The systems are likely to become more cost-competitive as battery prices and PV system costs continue to fall while unregulated household electricity rates increase further, according to GTAI.

Data from a Rheinisch-Westfälische Technische Hochschule Aachen university monitoring report about the KfW storage program shows the cost of lithium-ion cells has fallen by around 18% in the last two years.

At the same time, by the first half of 2015, lithium-ion system costs were averaging around €2,000 ($2,145) per kWh of usable capacity, down from around €3,000 ($3,220) per kWh in the first half of 2013.

In the same period, lead-acid system costs decreased from about €1,500 ($1,610) per kWh to about €1,200 ($1,290) per kWh.

Lithium-ion leads the market for residential installations in Germany, with a 57% share.

Accountancy and consulting firm PricewaterhouseCoopers (PwC) forecasts battery costs will decrease by further 50% between now and 2020, buoying demand for residential storage systems.

“We expect about 150,000 to 200,000 small battery [systems] by 2020,” said Stefanie Nürnberger, of PwC’s Frankfurt communications team.

Utility-scale battery storage

PwC is also expecting “strong investments” in utility-scale battery storage, Nürnberger said.

Around 45% of large-scale non-pumped hydro storage in Germany is in the form of power to gas, with a total of around 25 MW installed across about 20 projects, according to PwC.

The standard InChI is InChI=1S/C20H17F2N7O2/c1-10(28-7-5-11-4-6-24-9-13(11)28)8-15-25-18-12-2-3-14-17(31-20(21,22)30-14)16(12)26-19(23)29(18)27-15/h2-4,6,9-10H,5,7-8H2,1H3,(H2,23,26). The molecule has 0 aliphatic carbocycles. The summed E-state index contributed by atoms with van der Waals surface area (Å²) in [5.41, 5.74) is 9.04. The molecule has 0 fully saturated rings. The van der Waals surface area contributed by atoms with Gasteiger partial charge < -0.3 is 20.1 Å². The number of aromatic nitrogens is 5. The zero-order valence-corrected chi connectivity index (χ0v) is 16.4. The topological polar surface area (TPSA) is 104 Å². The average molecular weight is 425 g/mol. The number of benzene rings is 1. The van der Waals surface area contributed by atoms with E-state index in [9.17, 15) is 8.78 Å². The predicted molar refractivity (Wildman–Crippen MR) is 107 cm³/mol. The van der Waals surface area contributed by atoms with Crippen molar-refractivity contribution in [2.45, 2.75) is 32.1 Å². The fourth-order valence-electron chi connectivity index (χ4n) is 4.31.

Germany also has about 30.6 MW of large-scale battery storage, spread across 10 projects, for primary control.

The biggest plants to date are a 10 MW Energiequelle lithium-ion system in Feldheim, opened in 2014; a 5 MW Younicos lithium-ion project for Wemag in Schwerin, also from 2014; and a 5 MW hybrid lithium-ion and lead-acid system for E.ON in Aachen, for which construction began in August 2015 and is due to be completed in mid-2016.

According to PwC, generation company STEAG plans to invest about €100 million ($107 million) on six lithium-ion battery plants, due to come online by early 2017, with a total capacity of 90 MW. E.ON and Statkraft are also expected to commission multi-megawatt lithium-ion plants.

PwC also sees continued focus on power to gas, citing a power-to-gas industry objective to install 1 GW of capacity by 2022. “However, we think that future power-to-gas investments will still depend on [the] regulatory framework and subsidy schemes,” Nürnberger said.

The regulatory framework for storage in Germany is currently being overhauled but has come under fire from municipal utilities and regional power producers.

In a November 2015 survey for Clean Horizon, a French energy storage consulting firm, 46% of German respondents said the country’s regulatory framework was a major barrier for the deployment of large-scale systems.

At the same time, though, 63% said storage would become more important for utilities and power producers.

“In Germany, they have an 80% renewable energy goal for 2050,” said Clean Horizon Senior Analyst Marie Muller. “Renewable energies are too uncertain and unpredictable not to be backed up, hence [there is] a necessity for energy storage.”

By Jason Deign